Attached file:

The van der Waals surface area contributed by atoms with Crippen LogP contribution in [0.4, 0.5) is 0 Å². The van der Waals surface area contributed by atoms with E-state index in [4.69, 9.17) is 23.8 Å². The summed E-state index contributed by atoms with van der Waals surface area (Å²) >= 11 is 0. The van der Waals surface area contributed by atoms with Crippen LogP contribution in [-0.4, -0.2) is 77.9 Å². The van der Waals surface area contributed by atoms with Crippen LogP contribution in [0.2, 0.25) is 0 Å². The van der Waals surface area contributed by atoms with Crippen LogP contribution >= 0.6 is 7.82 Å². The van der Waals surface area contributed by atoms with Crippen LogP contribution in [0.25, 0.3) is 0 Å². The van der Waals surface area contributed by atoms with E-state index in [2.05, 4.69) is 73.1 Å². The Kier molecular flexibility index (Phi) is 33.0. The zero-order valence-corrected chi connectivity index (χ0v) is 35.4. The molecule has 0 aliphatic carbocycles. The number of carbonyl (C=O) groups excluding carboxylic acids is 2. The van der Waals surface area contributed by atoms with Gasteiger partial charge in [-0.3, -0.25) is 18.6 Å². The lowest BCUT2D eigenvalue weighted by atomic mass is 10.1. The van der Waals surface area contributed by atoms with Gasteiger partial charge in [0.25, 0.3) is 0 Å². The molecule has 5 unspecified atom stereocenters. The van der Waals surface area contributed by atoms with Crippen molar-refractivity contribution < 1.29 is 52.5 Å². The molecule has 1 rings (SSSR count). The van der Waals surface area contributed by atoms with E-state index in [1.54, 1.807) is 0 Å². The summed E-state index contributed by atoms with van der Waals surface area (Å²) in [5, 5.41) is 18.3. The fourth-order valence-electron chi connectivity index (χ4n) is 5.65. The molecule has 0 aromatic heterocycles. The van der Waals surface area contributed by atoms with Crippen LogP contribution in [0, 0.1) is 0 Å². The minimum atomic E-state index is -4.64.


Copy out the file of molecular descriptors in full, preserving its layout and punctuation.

The van der Waals surface area contributed by atoms with Crippen LogP contribution in [0.4, 0.5) is 0 Å². The van der Waals surface area contributed by atoms with E-state index in [4.69, 9.17) is 23.8 Å². The summed E-state index contributed by atoms with van der Waals surface area (Å²) >= 11 is 0. The van der Waals surface area contributed by atoms with Crippen LogP contribution in [-0.4, -0.2) is 77.9 Å². The van der Waals surface area contributed by atoms with Crippen LogP contribution in [0.2, 0.25) is 0 Å². The van der Waals surface area contributed by atoms with Crippen LogP contribution >= 0.6 is 7.82 Å². The van der Waals surface area contributed by atoms with Crippen LogP contribution in [0.25, 0.3) is 0 Å². The van der Waals surface area contributed by atoms with E-state index in [2.05, 4.69) is 73.1 Å². The Kier molecular flexibility index (Phi) is 33.0. The zero-order valence-corrected chi connectivity index (χ0v) is 35.4. The molecule has 0 aliphatic carbocycles. The number of carbonyl (C=O) groups excluding carboxylic acids is 2. The van der Waals surface area contributed by atoms with Gasteiger partial charge in [-0.3, -0.25) is 18.6 Å². The lowest BCUT2D eigenvalue weighted by atomic mass is 10.1. The van der Waals surface area contributed by atoms with Gasteiger partial charge in [0.25, 0.3) is 0 Å². The molecule has 5 unspecified atom stereocenters. The van der Waals surface area contributed by atoms with Crippen molar-refractivity contribution < 1.29 is 52.5 Å². The molecule has 1 rings (SSSR count). The van der Waals surface area contributed by atoms with E-state index in [1.54, 1.807) is 0 Å². The summed E-state index contributed by atoms with van der Waals surface area (Å²) in [5, 5.41) is 18.3. The fourth-order valence-electron chi connectivity index (χ4n) is 5.65. The molecule has 0 aromatic heterocycles. The van der Waals surface area contributed by atoms with Crippen LogP contribution in [0, 0.1) is 0 Å². The minimum atomic E-state index is -4.64.